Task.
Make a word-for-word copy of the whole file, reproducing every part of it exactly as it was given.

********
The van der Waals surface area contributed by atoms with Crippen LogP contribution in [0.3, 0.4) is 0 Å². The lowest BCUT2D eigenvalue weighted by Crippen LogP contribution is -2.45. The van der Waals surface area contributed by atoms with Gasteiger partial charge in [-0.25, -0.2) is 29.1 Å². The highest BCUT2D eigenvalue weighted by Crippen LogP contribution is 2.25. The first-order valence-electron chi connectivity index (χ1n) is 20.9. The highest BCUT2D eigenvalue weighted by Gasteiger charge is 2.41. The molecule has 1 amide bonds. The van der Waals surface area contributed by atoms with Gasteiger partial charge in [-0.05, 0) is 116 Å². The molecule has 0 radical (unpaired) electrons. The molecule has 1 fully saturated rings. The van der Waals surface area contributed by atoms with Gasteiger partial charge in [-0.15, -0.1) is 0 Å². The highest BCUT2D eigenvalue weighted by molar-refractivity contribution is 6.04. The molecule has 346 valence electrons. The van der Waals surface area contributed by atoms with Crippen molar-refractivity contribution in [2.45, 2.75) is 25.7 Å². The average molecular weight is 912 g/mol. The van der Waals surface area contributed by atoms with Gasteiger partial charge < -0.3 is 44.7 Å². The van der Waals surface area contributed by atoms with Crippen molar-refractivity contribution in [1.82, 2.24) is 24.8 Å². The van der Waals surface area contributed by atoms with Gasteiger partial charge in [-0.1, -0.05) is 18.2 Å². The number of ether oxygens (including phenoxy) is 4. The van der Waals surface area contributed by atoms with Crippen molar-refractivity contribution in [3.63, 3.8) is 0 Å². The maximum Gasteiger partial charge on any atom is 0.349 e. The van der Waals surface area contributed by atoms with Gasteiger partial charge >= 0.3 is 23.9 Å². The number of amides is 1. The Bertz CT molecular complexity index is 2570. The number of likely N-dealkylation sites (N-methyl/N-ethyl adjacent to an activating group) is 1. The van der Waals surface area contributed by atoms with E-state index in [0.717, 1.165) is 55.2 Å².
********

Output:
The van der Waals surface area contributed by atoms with Crippen LogP contribution in [0.3, 0.4) is 0 Å². The lowest BCUT2D eigenvalue weighted by Crippen LogP contribution is -2.45. The van der Waals surface area contributed by atoms with Gasteiger partial charge in [-0.25, -0.2) is 29.1 Å². The highest BCUT2D eigenvalue weighted by Crippen LogP contribution is 2.25. The first-order valence-electron chi connectivity index (χ1n) is 20.9. The highest BCUT2D eigenvalue weighted by Gasteiger charge is 2.41. The molecule has 1 amide bonds. The van der Waals surface area contributed by atoms with Gasteiger partial charge in [-0.05, 0) is 116 Å². The molecule has 0 radical (unpaired) electrons. The molecule has 1 fully saturated rings. The van der Waals surface area contributed by atoms with Gasteiger partial charge in [-0.15, -0.1) is 0 Å². The highest BCUT2D eigenvalue weighted by molar-refractivity contribution is 6.04. The molecule has 346 valence electrons. The van der Waals surface area contributed by atoms with Crippen molar-refractivity contribution in [2.45, 2.75) is 25.7 Å². The average molecular weight is 912 g/mol. The van der Waals surface area contributed by atoms with Gasteiger partial charge < -0.3 is 44.7 Å². The van der Waals surface area contributed by atoms with Crippen molar-refractivity contribution in [1.82, 2.24) is 24.8 Å². The van der Waals surface area contributed by atoms with Gasteiger partial charge in [-0.1, -0.05) is 18.2 Å². The number of ether oxygens (including phenoxy) is 4. The van der Waals surface area contributed by atoms with Crippen molar-refractivity contribution in [3.63, 3.8) is 0 Å². The maximum Gasteiger partial charge on any atom is 0.349 e. The van der Waals surface area contributed by atoms with Gasteiger partial charge >= 0.3 is 23.9 Å². The number of amides is 1. The Bertz CT molecular complexity index is 2570. The number of likely N-dealkylation sites (N-methyl/N-ethyl adjacent to an activating group) is 1. The van der Waals surface area contributed by atoms with E-state index in [0.717, 1.165) is 55.2 Å².